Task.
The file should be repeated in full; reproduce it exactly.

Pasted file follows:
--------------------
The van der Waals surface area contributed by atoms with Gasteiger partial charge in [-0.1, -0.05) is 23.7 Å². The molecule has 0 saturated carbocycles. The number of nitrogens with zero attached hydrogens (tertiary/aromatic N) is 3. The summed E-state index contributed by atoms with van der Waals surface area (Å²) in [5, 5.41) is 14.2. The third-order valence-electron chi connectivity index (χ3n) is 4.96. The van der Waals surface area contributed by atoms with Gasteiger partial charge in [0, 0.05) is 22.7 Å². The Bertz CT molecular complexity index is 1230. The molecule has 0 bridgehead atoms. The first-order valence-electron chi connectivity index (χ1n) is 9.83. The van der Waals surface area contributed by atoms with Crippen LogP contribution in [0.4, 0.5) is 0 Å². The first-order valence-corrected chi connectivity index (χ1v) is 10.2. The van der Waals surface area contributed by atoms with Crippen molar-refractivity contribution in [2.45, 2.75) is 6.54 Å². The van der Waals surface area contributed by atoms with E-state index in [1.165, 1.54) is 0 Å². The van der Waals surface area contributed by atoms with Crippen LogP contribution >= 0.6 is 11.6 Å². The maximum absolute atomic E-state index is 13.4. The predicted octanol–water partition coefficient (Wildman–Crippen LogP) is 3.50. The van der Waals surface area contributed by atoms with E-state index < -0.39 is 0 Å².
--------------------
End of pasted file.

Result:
The van der Waals surface area contributed by atoms with Gasteiger partial charge in [-0.1, -0.05) is 23.7 Å². The molecule has 0 saturated carbocycles. The number of nitrogens with zero attached hydrogens (tertiary/aromatic N) is 3. The summed E-state index contributed by atoms with van der Waals surface area (Å²) in [5, 5.41) is 14.2. The third-order valence-electron chi connectivity index (χ3n) is 4.96. The van der Waals surface area contributed by atoms with Gasteiger partial charge in [0, 0.05) is 22.7 Å². The Bertz CT molecular complexity index is 1230. The molecule has 0 bridgehead atoms. The first-order valence-electron chi connectivity index (χ1n) is 9.83. The van der Waals surface area contributed by atoms with Crippen LogP contribution in [0.4, 0.5) is 0 Å². The first-order valence-corrected chi connectivity index (χ1v) is 10.2. The van der Waals surface area contributed by atoms with Crippen molar-refractivity contribution in [2.45, 2.75) is 6.54 Å². The van der Waals surface area contributed by atoms with E-state index in [1.165, 1.54) is 0 Å². The van der Waals surface area contributed by atoms with Crippen LogP contribution >= 0.6 is 11.6 Å². The maximum absolute atomic E-state index is 13.4. The predicted octanol–water partition coefficient (Wildman–Crippen LogP) is 3.50. The van der Waals surface area contributed by atoms with E-state index < -0.39 is 0 Å².